And you can’t just get off the plane. When you arrive at Heathrow, you have to walk through this really long maze-like series of corridors to get to immigration. Then I had to walk through another series of maze-like corridors to get to baggage claim. And when I got my bag, I was certainly sorry I had packed it so heavy (it weighed about seventy pounds) because I had to drag it and my carry-on bag (which was also pretty heavy) across half of London on the tube. I had to change trains three times. There are no escalators at the tube stations. I had to drag my suitcase up the stairs. Fortunately, several very nice men offered to help me with my suitcase at various train stations when they saw me struggling, giving me a very nice impression of Brits in general.

Finally, I found my hotel. At this point I was even more exhausted and I felt distinctly nauseous, so I was pretty excited about the prospect of sleeping. Unfortunately for me, check-in time wasn’t until 2:00pm. It was 12:30. The lady at the front desk (who I didn’t have a high opinion of at the time) must have seen how tired I was because she managed to get me the first available room and give me an upgrade at no extra charge.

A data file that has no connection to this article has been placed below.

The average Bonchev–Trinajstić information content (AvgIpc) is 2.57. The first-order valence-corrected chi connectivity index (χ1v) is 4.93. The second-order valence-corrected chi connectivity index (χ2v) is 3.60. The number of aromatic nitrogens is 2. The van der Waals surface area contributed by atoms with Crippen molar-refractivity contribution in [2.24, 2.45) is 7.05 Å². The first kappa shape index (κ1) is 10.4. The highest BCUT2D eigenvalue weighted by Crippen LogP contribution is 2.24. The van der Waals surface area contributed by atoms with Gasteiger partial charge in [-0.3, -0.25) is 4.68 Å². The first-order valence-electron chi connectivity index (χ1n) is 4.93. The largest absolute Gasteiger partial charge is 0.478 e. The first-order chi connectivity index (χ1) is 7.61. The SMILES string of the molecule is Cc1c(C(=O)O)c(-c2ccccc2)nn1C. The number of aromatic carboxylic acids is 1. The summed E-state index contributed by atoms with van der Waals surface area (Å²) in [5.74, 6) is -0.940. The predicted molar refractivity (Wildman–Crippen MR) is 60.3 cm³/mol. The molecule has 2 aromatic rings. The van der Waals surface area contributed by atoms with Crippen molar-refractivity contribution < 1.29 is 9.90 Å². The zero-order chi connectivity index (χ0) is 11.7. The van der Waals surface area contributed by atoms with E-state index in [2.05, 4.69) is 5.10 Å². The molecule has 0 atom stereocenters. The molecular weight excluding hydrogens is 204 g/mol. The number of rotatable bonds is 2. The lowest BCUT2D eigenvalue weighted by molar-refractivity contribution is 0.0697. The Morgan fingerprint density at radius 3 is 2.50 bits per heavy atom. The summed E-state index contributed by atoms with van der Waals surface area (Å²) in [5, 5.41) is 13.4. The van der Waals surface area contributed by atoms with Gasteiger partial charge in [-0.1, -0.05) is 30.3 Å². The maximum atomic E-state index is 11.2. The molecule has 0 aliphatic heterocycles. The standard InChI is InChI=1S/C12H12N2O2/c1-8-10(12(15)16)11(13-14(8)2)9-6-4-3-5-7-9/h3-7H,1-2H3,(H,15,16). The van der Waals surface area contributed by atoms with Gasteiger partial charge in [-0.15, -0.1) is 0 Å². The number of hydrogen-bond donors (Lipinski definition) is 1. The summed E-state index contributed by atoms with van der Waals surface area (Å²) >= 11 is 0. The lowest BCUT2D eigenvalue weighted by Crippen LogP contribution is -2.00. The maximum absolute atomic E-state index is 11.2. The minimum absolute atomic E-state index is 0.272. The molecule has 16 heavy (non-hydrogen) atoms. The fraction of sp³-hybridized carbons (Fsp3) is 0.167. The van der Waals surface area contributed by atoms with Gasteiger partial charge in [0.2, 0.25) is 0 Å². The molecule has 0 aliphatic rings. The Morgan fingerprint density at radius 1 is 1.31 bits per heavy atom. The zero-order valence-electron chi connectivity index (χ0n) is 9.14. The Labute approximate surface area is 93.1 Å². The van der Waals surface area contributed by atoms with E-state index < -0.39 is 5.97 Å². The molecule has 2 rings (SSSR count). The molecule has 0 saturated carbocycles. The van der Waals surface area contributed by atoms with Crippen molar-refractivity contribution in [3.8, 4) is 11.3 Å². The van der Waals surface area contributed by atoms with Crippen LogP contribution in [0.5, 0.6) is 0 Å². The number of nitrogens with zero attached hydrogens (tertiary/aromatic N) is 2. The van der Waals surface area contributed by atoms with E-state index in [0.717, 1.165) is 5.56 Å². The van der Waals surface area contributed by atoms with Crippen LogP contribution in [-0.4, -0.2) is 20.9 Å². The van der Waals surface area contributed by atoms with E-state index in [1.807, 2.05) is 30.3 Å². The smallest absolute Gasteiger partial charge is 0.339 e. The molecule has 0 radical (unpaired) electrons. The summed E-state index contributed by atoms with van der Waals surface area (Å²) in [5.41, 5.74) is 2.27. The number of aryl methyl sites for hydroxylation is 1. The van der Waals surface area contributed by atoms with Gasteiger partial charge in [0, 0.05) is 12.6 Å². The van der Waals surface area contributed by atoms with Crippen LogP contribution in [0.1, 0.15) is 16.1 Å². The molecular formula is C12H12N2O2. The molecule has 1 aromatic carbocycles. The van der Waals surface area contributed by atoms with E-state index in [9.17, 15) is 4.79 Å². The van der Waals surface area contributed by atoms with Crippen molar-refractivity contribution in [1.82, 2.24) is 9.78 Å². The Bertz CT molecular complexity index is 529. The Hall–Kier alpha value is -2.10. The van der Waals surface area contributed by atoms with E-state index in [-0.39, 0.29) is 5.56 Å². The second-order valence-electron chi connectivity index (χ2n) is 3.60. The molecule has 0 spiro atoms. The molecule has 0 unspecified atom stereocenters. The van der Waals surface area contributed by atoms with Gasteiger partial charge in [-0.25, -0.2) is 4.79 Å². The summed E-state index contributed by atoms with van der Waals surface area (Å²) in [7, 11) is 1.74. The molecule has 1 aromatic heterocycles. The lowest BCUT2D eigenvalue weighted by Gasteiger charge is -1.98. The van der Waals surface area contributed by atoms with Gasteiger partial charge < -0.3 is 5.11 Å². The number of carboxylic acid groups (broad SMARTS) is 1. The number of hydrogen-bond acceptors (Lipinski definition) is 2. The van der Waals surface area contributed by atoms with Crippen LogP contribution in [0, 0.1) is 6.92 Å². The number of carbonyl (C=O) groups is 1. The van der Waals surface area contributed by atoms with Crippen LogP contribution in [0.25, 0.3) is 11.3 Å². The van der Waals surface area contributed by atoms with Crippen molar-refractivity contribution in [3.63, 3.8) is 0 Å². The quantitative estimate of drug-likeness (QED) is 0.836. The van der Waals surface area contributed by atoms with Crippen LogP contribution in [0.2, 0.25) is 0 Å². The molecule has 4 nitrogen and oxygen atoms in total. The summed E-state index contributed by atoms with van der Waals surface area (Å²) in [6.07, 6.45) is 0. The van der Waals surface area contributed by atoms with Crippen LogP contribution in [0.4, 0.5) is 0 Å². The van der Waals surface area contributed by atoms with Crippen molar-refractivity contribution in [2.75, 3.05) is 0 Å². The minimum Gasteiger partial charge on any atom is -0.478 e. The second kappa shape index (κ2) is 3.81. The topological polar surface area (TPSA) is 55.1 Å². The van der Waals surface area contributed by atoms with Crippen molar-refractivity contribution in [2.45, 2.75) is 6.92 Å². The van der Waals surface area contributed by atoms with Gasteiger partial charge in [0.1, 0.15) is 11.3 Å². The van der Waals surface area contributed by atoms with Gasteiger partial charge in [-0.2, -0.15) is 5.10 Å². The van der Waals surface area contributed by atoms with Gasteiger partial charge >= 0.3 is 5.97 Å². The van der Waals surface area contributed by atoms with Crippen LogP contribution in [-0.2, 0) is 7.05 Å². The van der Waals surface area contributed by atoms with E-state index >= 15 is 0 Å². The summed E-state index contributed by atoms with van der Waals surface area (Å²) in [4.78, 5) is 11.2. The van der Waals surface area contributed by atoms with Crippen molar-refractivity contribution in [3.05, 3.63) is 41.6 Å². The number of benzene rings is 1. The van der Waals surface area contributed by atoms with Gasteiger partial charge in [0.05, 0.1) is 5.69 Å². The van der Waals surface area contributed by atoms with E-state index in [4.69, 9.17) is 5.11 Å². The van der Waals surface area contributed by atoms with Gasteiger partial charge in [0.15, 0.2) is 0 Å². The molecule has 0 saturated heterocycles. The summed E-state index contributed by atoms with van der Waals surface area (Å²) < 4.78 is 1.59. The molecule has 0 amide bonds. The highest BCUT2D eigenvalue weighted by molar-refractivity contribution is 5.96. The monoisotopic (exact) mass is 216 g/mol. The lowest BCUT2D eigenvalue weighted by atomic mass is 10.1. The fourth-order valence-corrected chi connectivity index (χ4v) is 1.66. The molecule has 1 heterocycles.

Thankfully, I went upstairs, called my mother, and sank into bed.

13 January 2007

I slept pretty late today. I still don’t feel very good, so I only went out for a few hours. (Sidebar: Did I mention that I’m here in London alone? My dad got extremely ill the day before I was due to leave and he had to cancel his flight. Sadly, I think I’m sick because I caught what he had) I’m staying on the West End, across the street from Hyde Park and near Kensington Palace. It’s a really cool part of town. I spent a couple of hours walking down High Street Kensington. I noticed a Mark and Spencer when I arrived yesterday, so today I popped into to see what they had. I found a purse that slapped me on the face with its wonderfulness and since it was only £19.50 (about $40) I splurged and bought it a matching scarf to keep it company. I wandered around a bit more and found a small Italian restaurant where I had some really great pasta and gelato.